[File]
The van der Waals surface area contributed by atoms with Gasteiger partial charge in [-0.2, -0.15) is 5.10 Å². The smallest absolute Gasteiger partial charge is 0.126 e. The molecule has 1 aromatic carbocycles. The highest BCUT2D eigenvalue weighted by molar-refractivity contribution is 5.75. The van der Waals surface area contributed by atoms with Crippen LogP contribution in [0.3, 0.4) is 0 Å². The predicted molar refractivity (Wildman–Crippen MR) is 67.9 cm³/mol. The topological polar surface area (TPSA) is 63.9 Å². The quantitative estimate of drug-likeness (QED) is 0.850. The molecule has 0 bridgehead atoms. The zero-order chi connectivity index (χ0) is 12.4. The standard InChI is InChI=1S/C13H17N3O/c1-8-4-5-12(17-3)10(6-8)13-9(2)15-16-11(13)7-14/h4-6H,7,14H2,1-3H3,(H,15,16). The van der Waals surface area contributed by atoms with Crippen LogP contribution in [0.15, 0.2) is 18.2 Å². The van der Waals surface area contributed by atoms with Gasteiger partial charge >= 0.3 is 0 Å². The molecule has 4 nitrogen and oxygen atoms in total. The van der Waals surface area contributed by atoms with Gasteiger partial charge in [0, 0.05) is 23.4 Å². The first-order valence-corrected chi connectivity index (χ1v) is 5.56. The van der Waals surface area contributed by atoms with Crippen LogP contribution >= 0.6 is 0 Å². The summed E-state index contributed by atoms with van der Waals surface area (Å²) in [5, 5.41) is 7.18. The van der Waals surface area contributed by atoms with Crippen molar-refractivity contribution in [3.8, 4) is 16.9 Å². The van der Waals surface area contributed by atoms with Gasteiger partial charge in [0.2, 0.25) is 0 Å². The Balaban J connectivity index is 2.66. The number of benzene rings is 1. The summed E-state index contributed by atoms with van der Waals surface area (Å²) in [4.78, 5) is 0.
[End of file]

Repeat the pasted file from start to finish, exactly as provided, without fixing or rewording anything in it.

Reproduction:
The van der Waals surface area contributed by atoms with Gasteiger partial charge in [-0.2, -0.15) is 5.10 Å². The smallest absolute Gasteiger partial charge is 0.126 e. The molecule has 1 aromatic carbocycles. The highest BCUT2D eigenvalue weighted by molar-refractivity contribution is 5.75. The van der Waals surface area contributed by atoms with Crippen LogP contribution in [0.3, 0.4) is 0 Å². The predicted molar refractivity (Wildman–Crippen MR) is 67.9 cm³/mol. The topological polar surface area (TPSA) is 63.9 Å². The quantitative estimate of drug-likeness (QED) is 0.850. The molecule has 0 bridgehead atoms. The zero-order chi connectivity index (χ0) is 12.4. The standard InChI is InChI=1S/C13H17N3O/c1-8-4-5-12(17-3)10(6-8)13-9(2)15-16-11(13)7-14/h4-6H,7,14H2,1-3H3,(H,15,16). The van der Waals surface area contributed by atoms with Crippen LogP contribution in [0.15, 0.2) is 18.2 Å². The van der Waals surface area contributed by atoms with Gasteiger partial charge >= 0.3 is 0 Å². The molecule has 4 nitrogen and oxygen atoms in total. The van der Waals surface area contributed by atoms with Gasteiger partial charge in [0, 0.05) is 23.4 Å². The first-order valence-corrected chi connectivity index (χ1v) is 5.56. The van der Waals surface area contributed by atoms with Crippen LogP contribution >= 0.6 is 0 Å². The summed E-state index contributed by atoms with van der Waals surface area (Å²) in [5, 5.41) is 7.18. The van der Waals surface area contributed by atoms with Crippen molar-refractivity contribution in [3.8, 4) is 16.9 Å². The van der Waals surface area contributed by atoms with Gasteiger partial charge in [0.2, 0.25) is 0 Å². The Balaban J connectivity index is 2.66. The number of benzene rings is 1. The summed E-state index contributed by atoms with van der Waals surface area (Å²) in [4.78, 5) is 0.